BY EMILY MIBACH
Daily Post Staff Writer
Residents along the flightpath of Surf Air have noticed fewer flights by the subscription-only airline that uses San Carlos Airport, but the company insists it hasn’t cut back its flight schedule as it fights off lawsuits from creditors.
San Carlos resident Harvey Radin, who lives near the San Carlos airport, told the Post yesterday he’s noticed fewer Surf Air planes flying overhead.
Radin said that a few weeks ago he saw four or five planes during an hour-long bike ride. But over the past four days or so, there have been hours when no planes flew overhead.
Surf Air usually operates 20 flights a day in and out of the San Carlos airport, using distinctive Pilatus PC-12 planes.
Surf Air’s lawyer, Skip Miller, said yesterday that there has been no reduction in the company’s flights despite the legal actions facing the company. Surf Air’s former operator, Encompass, filed a lawsuit against the company in U.S. District Court on June 19 seeking $3.1 million. The lawsuit came four days after Surf Air ended its contact with Encompass.
Encompass’ CEO Steve Harfst had said in a statement that Surf Air was collecting revenue from its customers and spending it “on things other than paying in full for flight operations and aircraft maintenance.”
Surf Air, in a counterclaim filed yesterday, said that over the past year it has paid Encompass nearly $14 million in fees. The counterclaim also said that Encompass often was late providing financial information to Surf Air. For example, Surf Air claims Encompass didn’t submit its August and September 2017 invoices until Dec. 31.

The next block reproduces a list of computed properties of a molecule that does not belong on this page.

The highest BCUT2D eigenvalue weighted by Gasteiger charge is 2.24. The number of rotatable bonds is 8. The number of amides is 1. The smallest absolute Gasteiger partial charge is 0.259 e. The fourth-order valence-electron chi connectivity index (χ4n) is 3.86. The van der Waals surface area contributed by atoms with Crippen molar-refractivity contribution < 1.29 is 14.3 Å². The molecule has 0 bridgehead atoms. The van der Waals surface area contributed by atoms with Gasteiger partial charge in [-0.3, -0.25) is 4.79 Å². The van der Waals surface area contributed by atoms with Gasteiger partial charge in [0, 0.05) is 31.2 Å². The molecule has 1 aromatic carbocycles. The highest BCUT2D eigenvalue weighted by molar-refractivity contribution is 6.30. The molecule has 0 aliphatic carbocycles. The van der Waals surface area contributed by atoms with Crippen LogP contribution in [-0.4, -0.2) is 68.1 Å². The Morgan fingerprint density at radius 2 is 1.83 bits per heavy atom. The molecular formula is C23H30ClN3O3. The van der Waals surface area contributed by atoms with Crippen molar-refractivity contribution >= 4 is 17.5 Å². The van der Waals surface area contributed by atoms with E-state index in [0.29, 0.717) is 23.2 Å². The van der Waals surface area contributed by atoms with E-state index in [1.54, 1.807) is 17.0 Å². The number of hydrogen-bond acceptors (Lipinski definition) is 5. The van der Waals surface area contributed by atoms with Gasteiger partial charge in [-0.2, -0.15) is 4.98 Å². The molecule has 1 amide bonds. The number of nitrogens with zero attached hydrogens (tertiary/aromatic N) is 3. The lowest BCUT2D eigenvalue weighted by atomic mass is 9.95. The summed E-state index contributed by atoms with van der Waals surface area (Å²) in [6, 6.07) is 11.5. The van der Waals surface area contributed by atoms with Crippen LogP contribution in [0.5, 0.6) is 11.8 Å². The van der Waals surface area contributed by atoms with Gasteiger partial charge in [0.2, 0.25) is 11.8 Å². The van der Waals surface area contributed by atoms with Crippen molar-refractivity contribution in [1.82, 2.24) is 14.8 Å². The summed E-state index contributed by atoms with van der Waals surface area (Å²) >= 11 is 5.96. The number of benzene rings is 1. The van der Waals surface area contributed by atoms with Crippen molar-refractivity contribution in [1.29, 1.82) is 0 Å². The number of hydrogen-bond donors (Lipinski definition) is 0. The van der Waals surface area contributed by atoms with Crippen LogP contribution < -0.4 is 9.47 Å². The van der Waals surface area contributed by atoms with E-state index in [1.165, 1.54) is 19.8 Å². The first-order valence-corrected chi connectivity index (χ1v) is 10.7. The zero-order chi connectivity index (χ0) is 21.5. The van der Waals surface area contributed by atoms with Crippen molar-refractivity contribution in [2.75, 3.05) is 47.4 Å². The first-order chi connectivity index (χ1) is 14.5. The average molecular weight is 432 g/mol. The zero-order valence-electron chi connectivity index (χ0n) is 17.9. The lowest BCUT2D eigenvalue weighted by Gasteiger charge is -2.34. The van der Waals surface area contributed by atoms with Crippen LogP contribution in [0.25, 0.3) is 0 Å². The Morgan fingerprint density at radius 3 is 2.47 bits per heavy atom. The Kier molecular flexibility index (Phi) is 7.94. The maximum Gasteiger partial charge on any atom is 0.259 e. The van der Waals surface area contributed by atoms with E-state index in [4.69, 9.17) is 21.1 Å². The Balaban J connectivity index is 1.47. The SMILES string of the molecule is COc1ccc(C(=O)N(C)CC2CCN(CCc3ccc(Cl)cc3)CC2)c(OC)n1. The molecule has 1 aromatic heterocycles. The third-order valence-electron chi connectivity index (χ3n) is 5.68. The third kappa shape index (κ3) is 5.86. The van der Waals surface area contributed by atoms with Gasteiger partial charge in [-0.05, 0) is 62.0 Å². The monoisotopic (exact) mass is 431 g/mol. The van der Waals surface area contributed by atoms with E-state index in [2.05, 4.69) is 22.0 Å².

The counterclaim also disputes some of the amounts Encompass charged Surf Air. And Surf Air contends that Encompass has not returned some of its planes.
Miller, the Surf Air attorney, writes in the counterclaim that Encompass “is nothing more than a disgruntled vendor embarking on a smear campaign in an effort to extract money.”
Miller also says that the tax liens — including the $131,000 lien from San Mateo County — are the result of a miscommunication between Encompass and Surf Air. Each company thought the other was paying the taxes, Miller said.
“It’s not an issue,” Miller said of the liens. “We had thought Encompass had paid it, but we will pay it.”
Despite the dispute, Surf Air is still accepting new memberships, starting at $1,950 a month. New members must also pay a one-time $1,000 “initiation fee.”
Surf Air began operating out of the San Carlos Airport in 2012, disrupting many residents who live along the planes’ flightpath (which roughly follows El Camino Real over the Mid-Peninsula). Some Atherton residents at a 2015 meeting said that they can no longer have conversations in their homes because of the planes.
Radin said he sympathizes with those who can’t hear themselves think when Surf Air planes are going overhead. He said he has been in meetings that have been disrupted because of the airplane noise.
“I can appreciate the convenience that the business provides,” Radin said. “But companies need to look at both the convenience it will bring and the impact it will have on people.”